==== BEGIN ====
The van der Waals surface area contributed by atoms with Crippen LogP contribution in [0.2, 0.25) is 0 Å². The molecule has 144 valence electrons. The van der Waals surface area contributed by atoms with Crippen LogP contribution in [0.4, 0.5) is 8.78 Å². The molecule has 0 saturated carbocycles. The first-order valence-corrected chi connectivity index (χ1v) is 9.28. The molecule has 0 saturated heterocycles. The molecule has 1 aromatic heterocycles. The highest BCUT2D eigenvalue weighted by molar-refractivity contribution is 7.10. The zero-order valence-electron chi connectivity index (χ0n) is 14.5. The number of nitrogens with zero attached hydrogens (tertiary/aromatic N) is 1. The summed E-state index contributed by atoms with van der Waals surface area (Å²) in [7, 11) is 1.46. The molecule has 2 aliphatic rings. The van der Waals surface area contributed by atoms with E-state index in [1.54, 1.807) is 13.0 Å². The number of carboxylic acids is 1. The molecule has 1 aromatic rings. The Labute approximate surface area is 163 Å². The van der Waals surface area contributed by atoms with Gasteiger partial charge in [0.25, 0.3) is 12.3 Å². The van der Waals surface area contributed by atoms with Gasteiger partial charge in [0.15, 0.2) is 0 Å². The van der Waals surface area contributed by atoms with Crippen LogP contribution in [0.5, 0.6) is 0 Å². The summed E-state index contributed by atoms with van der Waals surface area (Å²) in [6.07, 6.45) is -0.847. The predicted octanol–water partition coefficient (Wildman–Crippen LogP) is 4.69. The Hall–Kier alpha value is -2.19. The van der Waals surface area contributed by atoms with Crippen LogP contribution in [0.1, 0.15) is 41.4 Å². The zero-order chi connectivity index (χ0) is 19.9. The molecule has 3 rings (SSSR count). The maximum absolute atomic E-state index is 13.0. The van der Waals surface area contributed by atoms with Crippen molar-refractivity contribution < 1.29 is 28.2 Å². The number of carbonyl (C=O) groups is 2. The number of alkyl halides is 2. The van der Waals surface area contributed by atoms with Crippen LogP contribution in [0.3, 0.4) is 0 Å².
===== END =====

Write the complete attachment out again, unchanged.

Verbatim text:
The van der Waals surface area contributed by atoms with Crippen LogP contribution in [0.2, 0.25) is 0 Å². The molecule has 144 valence electrons. The van der Waals surface area contributed by atoms with Crippen LogP contribution in [0.4, 0.5) is 8.78 Å². The molecule has 0 saturated carbocycles. The first-order valence-corrected chi connectivity index (χ1v) is 9.28. The molecule has 0 saturated heterocycles. The molecule has 1 aromatic heterocycles. The highest BCUT2D eigenvalue weighted by molar-refractivity contribution is 7.10. The zero-order valence-electron chi connectivity index (χ0n) is 14.5. The number of nitrogens with zero attached hydrogens (tertiary/aromatic N) is 1. The summed E-state index contributed by atoms with van der Waals surface area (Å²) in [7, 11) is 1.46. The molecule has 2 aliphatic rings. The van der Waals surface area contributed by atoms with E-state index in [1.54, 1.807) is 13.0 Å². The number of carboxylic acids is 1. The molecule has 1 aromatic rings. The Labute approximate surface area is 163 Å². The van der Waals surface area contributed by atoms with Gasteiger partial charge in [0.25, 0.3) is 12.3 Å². The van der Waals surface area contributed by atoms with Gasteiger partial charge in [0.15, 0.2) is 0 Å². The van der Waals surface area contributed by atoms with Crippen LogP contribution in [0.5, 0.6) is 0 Å². The summed E-state index contributed by atoms with van der Waals surface area (Å²) in [6.07, 6.45) is -0.847. The predicted octanol–water partition coefficient (Wildman–Crippen LogP) is 4.69. The Hall–Kier alpha value is -2.19. The van der Waals surface area contributed by atoms with Crippen LogP contribution in [0.1, 0.15) is 41.4 Å². The zero-order chi connectivity index (χ0) is 19.9. The molecule has 3 rings (SSSR count). The maximum absolute atomic E-state index is 13.0. The van der Waals surface area contributed by atoms with Crippen molar-refractivity contribution < 1.29 is 28.2 Å². The number of carbonyl (C=O) groups is 2. The number of alkyl halides is 2. The van der Waals surface area contributed by atoms with Crippen LogP contribution in [0.3, 0.4) is 0 Å².